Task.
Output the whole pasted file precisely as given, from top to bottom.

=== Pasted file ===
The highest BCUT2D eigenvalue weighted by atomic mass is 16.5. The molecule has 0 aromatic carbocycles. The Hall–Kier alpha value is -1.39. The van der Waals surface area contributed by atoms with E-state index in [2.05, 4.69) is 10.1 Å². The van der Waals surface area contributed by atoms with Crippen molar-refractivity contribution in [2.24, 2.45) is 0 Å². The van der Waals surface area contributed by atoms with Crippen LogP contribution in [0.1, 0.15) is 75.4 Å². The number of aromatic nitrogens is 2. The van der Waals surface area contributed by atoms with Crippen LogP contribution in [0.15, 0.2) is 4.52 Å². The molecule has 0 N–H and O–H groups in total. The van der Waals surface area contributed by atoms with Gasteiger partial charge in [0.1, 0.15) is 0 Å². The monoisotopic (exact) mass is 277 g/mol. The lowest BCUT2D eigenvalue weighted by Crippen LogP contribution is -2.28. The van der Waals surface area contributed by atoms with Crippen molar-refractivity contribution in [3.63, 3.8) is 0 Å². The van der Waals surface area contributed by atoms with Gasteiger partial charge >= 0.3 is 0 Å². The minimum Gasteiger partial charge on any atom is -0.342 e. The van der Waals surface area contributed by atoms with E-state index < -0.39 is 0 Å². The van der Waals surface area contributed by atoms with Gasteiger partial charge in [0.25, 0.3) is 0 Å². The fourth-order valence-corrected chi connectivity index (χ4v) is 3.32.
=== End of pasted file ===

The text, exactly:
The highest BCUT2D eigenvalue weighted by atomic mass is 16.5. The molecule has 0 aromatic carbocycles. The Hall–Kier alpha value is -1.39. The van der Waals surface area contributed by atoms with E-state index in [2.05, 4.69) is 10.1 Å². The van der Waals surface area contributed by atoms with Crippen molar-refractivity contribution in [2.24, 2.45) is 0 Å². The van der Waals surface area contributed by atoms with Crippen LogP contribution in [0.1, 0.15) is 75.4 Å². The number of aromatic nitrogens is 2. The van der Waals surface area contributed by atoms with Crippen LogP contribution in [0.15, 0.2) is 4.52 Å². The molecule has 0 N–H and O–H groups in total. The van der Waals surface area contributed by atoms with Gasteiger partial charge in [0.1, 0.15) is 0 Å². The monoisotopic (exact) mass is 277 g/mol. The lowest BCUT2D eigenvalue weighted by Crippen LogP contribution is -2.28. The van der Waals surface area contributed by atoms with Crippen molar-refractivity contribution in [3.63, 3.8) is 0 Å². The van der Waals surface area contributed by atoms with Gasteiger partial charge >= 0.3 is 0 Å². The minimum Gasteiger partial charge on any atom is -0.342 e. The van der Waals surface area contributed by atoms with E-state index < -0.39 is 0 Å². The van der Waals surface area contributed by atoms with Gasteiger partial charge in [0.25, 0.3) is 0 Å². The fourth-order valence-corrected chi connectivity index (χ4v) is 3.32.